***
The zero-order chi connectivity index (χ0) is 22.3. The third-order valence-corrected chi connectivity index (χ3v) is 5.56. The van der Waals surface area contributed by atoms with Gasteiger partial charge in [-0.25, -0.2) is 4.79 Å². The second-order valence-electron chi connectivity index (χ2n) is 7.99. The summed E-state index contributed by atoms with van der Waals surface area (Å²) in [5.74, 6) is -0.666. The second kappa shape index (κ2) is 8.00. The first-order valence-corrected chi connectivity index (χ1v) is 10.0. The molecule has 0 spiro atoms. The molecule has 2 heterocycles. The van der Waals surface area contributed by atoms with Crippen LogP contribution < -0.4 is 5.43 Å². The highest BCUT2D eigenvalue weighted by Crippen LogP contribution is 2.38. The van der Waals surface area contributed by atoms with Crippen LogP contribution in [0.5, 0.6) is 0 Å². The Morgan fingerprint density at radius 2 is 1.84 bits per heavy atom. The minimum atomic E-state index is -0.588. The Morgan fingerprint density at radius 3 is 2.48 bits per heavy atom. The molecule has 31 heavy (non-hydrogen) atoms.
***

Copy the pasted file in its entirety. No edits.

The zero-order chi connectivity index (χ0) is 22.3. The third-order valence-corrected chi connectivity index (χ3v) is 5.56. The van der Waals surface area contributed by atoms with Gasteiger partial charge in [-0.25, -0.2) is 4.79 Å². The second-order valence-electron chi connectivity index (χ2n) is 7.99. The summed E-state index contributed by atoms with van der Waals surface area (Å²) in [5.74, 6) is -0.666. The second kappa shape index (κ2) is 8.00. The first-order valence-corrected chi connectivity index (χ1v) is 10.0. The molecule has 0 spiro atoms. The molecule has 2 heterocycles. The van der Waals surface area contributed by atoms with Crippen LogP contribution < -0.4 is 5.43 Å². The highest BCUT2D eigenvalue weighted by Crippen LogP contribution is 2.38. The van der Waals surface area contributed by atoms with Crippen LogP contribution in [0.5, 0.6) is 0 Å². The Morgan fingerprint density at radius 2 is 1.84 bits per heavy atom. The minimum atomic E-state index is -0.588. The Morgan fingerprint density at radius 3 is 2.48 bits per heavy atom. The molecule has 31 heavy (non-hydrogen) atoms.